At the limit: Scott ‘Skitchy’ Barnes in action during the Dockyard Grand Prix. *Photo by Nicola Muirhead
At the limit: Scott ‘Skitchy’ Barnes in action during the Dockyard Grand Prix. *Photo by Nicola Muirhead

Bermuda Karting Club has declared the inaugural Dockyard Grand Prix a rip-roaring success.

Thousands gathered at the Clocktower on Saturday and Sunday to watch the drivers tear around the street track.

The event culminated in the TAG, 125 Shifter and Junior Clone trophy races and there was plenty of drama to enjoy, with spin-offs, turn-one collisions and some classy driving.

Scott ‘Skitchy’ Barnes claimed the marquee 125 Shifter race with a lead-from-the-front performance, while rival David Barbosa won the TAG class despite a skirmish with Barnes and Jason ‘Skuzzie’ North in turn one.

In the Junior Class, Zavier Smith bounced back from a nasty crash on Saturday to hold off the challenge of Blake Horseman and claim top honours.

Barnes, also president of the Bermuda Karting Club, told the Bermuda Sun: “I’m extremely happy. We hit all our goals for the weekend — we had a couple of thousand there for the Saturday races and then upwards of three thousand for the Sunday, which was a really good show.”

Barnes revealed how his dominant win in the Shifters tasted especially sweet after a tricky TAG trophy race. “That was a difficult start,” he said. “David Barbosa took out the front row, which was kind of frustrating.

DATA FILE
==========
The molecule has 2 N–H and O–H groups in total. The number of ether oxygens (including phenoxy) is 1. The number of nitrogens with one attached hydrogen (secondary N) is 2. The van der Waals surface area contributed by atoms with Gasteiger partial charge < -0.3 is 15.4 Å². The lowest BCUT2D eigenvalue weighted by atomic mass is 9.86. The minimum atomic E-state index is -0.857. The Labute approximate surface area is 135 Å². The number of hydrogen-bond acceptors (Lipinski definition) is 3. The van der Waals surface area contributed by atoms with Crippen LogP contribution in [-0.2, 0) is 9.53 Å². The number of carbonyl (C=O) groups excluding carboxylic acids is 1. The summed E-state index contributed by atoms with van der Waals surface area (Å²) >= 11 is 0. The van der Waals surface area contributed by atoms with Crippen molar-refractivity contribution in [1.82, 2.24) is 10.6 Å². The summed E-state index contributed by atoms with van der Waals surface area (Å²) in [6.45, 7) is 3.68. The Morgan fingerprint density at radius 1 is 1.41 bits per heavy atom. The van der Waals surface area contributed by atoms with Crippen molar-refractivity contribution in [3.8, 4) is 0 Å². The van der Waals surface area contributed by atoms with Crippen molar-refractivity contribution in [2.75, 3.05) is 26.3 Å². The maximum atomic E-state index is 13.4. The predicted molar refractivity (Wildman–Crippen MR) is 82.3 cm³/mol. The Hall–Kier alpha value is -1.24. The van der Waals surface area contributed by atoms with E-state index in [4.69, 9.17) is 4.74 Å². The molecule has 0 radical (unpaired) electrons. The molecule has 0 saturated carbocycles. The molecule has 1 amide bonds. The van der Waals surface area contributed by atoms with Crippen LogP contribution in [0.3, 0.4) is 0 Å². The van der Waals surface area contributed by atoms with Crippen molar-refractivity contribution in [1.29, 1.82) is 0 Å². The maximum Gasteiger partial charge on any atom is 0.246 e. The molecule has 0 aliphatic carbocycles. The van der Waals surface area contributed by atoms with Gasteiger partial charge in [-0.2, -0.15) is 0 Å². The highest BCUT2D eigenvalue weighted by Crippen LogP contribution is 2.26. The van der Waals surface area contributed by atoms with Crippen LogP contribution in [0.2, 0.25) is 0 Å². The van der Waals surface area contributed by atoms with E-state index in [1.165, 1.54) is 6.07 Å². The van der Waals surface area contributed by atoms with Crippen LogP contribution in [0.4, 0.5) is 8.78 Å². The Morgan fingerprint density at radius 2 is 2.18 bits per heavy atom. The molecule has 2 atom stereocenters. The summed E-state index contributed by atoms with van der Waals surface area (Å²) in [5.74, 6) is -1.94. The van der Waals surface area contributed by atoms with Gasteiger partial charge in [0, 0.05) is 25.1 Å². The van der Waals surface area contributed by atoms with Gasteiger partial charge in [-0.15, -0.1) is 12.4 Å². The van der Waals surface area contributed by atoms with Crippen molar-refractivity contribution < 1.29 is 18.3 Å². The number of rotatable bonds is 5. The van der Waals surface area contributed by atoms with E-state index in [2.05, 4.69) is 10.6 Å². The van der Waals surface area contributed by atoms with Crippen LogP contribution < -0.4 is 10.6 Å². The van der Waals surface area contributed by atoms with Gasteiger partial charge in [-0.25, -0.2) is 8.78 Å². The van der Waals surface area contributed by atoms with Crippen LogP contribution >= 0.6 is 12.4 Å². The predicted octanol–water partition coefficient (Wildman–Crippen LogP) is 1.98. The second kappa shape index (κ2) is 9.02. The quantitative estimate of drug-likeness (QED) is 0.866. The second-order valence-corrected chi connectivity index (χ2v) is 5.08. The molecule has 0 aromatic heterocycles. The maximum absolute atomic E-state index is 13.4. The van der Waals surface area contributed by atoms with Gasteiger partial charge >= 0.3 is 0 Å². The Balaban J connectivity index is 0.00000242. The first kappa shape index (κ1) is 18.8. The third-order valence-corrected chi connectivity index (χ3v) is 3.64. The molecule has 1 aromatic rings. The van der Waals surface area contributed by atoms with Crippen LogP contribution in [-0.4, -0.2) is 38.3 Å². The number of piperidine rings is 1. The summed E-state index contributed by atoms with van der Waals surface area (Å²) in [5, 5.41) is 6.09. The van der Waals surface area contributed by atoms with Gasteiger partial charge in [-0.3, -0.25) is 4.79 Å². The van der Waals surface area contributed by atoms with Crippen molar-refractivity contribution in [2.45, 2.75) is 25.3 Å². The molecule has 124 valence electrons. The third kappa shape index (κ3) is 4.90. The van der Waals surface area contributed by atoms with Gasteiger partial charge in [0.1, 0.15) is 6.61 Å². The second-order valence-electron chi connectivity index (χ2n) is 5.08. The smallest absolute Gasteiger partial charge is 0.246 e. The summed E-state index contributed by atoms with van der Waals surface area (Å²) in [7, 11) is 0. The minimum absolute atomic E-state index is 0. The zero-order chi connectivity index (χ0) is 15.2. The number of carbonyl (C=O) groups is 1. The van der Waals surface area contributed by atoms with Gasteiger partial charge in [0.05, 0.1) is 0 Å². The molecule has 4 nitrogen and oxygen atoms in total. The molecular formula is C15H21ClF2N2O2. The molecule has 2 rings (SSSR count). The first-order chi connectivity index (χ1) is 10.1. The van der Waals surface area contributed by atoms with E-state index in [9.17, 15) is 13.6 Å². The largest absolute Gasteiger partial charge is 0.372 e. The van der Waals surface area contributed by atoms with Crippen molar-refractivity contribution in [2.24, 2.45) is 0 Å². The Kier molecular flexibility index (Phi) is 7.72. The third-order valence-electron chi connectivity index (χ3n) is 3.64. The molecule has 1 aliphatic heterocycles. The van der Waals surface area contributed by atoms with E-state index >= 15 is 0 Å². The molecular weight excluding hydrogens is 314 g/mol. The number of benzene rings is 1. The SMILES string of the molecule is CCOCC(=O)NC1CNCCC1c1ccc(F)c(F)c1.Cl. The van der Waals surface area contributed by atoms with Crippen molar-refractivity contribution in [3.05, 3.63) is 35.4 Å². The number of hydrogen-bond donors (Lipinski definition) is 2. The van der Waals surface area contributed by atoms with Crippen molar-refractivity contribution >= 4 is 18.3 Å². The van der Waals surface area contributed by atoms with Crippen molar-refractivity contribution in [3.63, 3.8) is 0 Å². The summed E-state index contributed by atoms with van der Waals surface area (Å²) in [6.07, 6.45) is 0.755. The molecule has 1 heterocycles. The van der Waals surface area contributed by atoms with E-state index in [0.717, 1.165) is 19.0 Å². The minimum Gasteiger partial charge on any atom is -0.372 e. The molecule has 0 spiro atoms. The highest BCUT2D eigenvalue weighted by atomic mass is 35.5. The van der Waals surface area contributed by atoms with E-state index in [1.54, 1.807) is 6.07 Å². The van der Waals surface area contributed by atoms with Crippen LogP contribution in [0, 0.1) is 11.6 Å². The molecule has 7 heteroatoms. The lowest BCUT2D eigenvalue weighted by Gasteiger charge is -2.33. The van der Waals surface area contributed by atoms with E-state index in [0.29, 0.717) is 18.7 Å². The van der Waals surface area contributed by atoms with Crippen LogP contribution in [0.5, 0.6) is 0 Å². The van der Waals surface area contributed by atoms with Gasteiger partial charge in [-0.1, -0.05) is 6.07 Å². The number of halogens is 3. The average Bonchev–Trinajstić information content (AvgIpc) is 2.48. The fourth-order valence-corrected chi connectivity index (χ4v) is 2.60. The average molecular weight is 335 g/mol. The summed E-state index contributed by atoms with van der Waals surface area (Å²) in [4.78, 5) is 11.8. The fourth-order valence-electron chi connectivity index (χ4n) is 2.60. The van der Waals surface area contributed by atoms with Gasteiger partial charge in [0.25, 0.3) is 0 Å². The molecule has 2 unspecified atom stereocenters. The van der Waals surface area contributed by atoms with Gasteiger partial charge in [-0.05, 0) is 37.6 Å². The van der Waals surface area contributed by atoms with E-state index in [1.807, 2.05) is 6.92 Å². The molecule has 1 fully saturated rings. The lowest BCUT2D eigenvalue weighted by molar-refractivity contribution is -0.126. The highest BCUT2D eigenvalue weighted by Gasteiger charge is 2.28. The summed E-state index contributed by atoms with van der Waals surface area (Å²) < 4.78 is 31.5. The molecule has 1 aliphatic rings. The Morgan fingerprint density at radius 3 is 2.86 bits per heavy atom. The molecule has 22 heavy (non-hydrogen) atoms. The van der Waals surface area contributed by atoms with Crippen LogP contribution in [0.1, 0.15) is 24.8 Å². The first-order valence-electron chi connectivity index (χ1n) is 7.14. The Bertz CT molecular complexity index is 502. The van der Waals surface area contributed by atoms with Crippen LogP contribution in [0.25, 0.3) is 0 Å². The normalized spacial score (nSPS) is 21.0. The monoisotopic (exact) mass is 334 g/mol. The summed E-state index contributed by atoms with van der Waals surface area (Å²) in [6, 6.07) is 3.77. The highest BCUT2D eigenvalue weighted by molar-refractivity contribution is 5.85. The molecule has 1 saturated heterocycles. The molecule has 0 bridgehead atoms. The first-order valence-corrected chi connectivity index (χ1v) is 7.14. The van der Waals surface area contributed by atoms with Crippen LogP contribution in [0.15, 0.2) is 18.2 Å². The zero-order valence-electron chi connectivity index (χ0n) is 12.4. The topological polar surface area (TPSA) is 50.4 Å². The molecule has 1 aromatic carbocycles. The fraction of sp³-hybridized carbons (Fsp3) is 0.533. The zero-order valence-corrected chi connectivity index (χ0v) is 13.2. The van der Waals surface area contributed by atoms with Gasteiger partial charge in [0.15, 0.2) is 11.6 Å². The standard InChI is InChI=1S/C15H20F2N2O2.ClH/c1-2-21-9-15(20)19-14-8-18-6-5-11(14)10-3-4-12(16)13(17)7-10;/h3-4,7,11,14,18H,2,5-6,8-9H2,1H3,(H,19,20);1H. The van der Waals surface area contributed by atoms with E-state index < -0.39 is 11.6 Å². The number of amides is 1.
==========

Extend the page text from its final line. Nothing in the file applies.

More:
“We managed to keep going and worked through the field – I finished third and Skuzzie finished fourth. David made a kind of stupid move into turn one. Maybe he was a little frustrated because he couldn’t quite get it going.

“We had some words afterwards — he’s not in my good books right now!”

He added: “The Shifters was a good race, pretty clean. I led the whole race and finally got my victory.”

Smith, just 13, showed good resilience after his crash and Barnes revealed the youngster’s win was the product of a busy Saturday night.

He said: “He went home with his dad on Saturday night and rebuilt his kart, so good for him. It was good to see he wasn’t hurt because it was a hard crash — probably the hardest of the weekend.”

The club now hopes the success of the Grand Prix will mean it returns next year, while a Hamilton race is also a target.

Barnes said: “The track was bumpy, turn one especially but it’s a street track so it will always be tough.

“All the drivers thought it was a fun track.

“We’re going to speak to the West End Development Corporation (WEDCO) to see if we can do it again.

“I don’t think they were expecting what they saw. Everyone I’ve spoken to said it was a great, great event and would love to see it back. It was also great to see so many kids out — that’s the future of the club.” n

The club would like to thank all its sponsors, St John’s Ambulance and the volunteers who helped make the event happen over the weekend.